Last Saturday, Denman was treated by the Denman Baroque Festival to a thoroughly professional performance of Jean-Phillipe Rameau’s opera, Les Indes Gallantes (The Amorous Indies), premiered in 1735 and subsequently refreshed during the eighteenth century in several versions, staying in the repertoire until 1773 and revived only in 1925.
The Festival’s pre-Covid operatic productions (Purcell’s Faery Queen, and Monteverdi’s Orfeo) were substantial community affairs, drawing on both local amateur musicians and visiting professionals. This time, due to the deadening hand of Covid, something on the previous scale was not possible. The Festival fought back with a smaller, but high-quality production, capitalizing on the network of musicians they have built up. The establishment of a Salt Spring baroque music society is a tribute to their reputation.
The performance was a judicious program of selections from what would otherwise be a marathon three and a half hours. The theme of the work is the triumph of love over war. The full opera is a tour of the Baroque world view with four acts set in Turkey, Persia, Peru, and North America, chiefs from what is now Michigan having been introduced at court to Louis XV in 1725.
In an era long before the nineteenth century discovery and exaltation of national musical traditions, I must admit, I did not detect much difference between one country and another, even though the Air de Sauvage (Song of the Savages) was a strikingly novel idea at the time, better received than the riot over Stravinsky’s Rite of Spring in 1913. Even so, to give Rameau his due, it should be noted that no court anywhere else, Turkish, Chinese, or Persian ever had the slightest interest in referencing Europe in their music (the Inca court, wiped out 200 years earlier, must be excused). I was reminded of this by a visit to the famous Harem of Topkapi in Istanbul where a piano, donated by Queen Victoria, was pointed out in the main salon that I very much doubt was ever used to play an Ottoman version of a Strauss waltz.
Not too much should be made of this, however. Most of the selections were taken up with the universals of love in all its moods. Hearing the music so close up, with each instrument clear, invited involvement.
The rehearsals, Robert Newton and Andrew Fyson told me, were intense, eight hours every day for a week. This was partly due to the exactitude of maestros Marco Vitale and Romeo Cuiffa, but also to the sheer difficulty of the music. A great deal of counterpoint carried from one instrument to another, so that they are not all playing in unison made keeping everyone together a challenge. There is also a great deal of ornamentation, sometimes at very fast tempi.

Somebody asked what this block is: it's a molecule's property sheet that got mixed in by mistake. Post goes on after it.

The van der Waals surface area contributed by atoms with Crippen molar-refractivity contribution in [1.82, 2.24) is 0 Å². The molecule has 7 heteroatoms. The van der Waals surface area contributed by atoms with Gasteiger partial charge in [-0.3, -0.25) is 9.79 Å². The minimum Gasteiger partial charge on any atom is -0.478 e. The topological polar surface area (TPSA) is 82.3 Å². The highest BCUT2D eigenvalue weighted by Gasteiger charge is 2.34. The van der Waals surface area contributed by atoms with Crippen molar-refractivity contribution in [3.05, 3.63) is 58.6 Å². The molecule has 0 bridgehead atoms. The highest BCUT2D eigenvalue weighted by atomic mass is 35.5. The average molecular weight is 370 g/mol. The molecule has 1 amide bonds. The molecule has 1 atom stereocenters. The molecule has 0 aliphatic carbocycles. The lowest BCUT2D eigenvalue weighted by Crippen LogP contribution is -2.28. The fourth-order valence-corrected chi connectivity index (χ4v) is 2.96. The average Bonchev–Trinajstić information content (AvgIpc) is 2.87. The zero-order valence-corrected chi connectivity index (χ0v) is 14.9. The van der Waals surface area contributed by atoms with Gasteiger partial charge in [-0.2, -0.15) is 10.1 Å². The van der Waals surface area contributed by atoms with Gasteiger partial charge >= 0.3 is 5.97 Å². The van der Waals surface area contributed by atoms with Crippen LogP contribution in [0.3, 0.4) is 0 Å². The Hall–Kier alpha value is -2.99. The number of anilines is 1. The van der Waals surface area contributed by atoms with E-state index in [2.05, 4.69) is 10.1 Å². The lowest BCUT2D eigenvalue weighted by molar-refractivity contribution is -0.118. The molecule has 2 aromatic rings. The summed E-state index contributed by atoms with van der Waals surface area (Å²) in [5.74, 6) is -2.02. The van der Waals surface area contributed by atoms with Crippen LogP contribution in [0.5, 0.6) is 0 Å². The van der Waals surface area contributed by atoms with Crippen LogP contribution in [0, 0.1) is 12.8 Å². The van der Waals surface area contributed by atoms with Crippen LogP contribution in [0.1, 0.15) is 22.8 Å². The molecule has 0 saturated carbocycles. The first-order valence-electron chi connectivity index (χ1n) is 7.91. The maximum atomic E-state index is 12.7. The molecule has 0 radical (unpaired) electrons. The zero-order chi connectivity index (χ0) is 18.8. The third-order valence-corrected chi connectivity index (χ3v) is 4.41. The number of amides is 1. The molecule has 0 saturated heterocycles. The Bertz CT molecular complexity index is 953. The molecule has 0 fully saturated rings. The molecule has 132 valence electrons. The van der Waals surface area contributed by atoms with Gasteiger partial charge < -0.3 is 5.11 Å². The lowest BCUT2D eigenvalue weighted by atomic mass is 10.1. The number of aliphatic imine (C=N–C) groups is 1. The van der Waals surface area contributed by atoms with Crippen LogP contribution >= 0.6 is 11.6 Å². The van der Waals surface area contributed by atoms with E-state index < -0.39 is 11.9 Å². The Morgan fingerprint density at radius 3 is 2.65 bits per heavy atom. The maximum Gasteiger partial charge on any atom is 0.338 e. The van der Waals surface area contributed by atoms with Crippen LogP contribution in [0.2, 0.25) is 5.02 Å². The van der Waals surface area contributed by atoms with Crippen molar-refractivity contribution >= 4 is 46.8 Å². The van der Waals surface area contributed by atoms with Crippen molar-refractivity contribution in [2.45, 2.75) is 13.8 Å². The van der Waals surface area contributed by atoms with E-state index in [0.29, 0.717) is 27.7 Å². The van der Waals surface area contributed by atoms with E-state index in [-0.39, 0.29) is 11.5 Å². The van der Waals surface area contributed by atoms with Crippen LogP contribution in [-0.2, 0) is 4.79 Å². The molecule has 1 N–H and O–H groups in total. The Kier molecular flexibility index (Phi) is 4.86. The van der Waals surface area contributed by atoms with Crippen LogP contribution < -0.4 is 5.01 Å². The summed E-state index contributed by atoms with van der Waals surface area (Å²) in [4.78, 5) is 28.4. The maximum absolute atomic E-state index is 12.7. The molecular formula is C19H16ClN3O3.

Les Indes gallantes is an opera-ballet, but in this abbreviated form, there was no dancing. The singing was also limited but satisfying. Soprano Abby Schuliger sang Hebe and L’Amour from the Prologue, and Zima from Act IV, the Savages. Andrew Fyson, in a huge wild wig of red hair and a bright red surcoat, sang Bellone, the god of war, in the Prologue, and Don Alvar in Act IV. Abby Schuliger’s soprano was a real pleasure, giving expressive poise to the elegant containment of Baroque emotion. Andrew Fyson’s basso was strong and dramatic. At the very end they were joined on stage by the tenor__________, Abby’s husband, in the role of Adario in a really beautiful trio of tender celebration.
Myself, I am not good at following lyrics, so the English surtitles were really appreciated. These were accompanied by titles and images for each scene played by the orchestra, some of which strained for political correctness, like the image of the slave crying Freedom when any such notion was very far from the French court of the day, no doubt enjoying their investments in the sugar plantations of Hispaniola (now Haiti/San Domingo). The prescient irony of Zima and Adario’s aria in the Dance of the Peace Pipes was more to the point:
May an unrequited love never trouble out hearts.
If they are susceptible,
Fortune, it is not because of your favours.
Right on. That’s why we have Reconciliation today.
The rainbow flag was also paraded past the stage at one point which seemed a trifle forced, but why not? Afterall, Bellone, it must be noted, wore an armoured brassiere over his surcoat. Best of all, in a moment of unintentional brilliance, Bellone lost his pantaloons in a tussle behind the orchestra with his work boots and was compelled to celebrate the triumph of love in his shorts. That the God of War loses his pants – what could be more appropriate?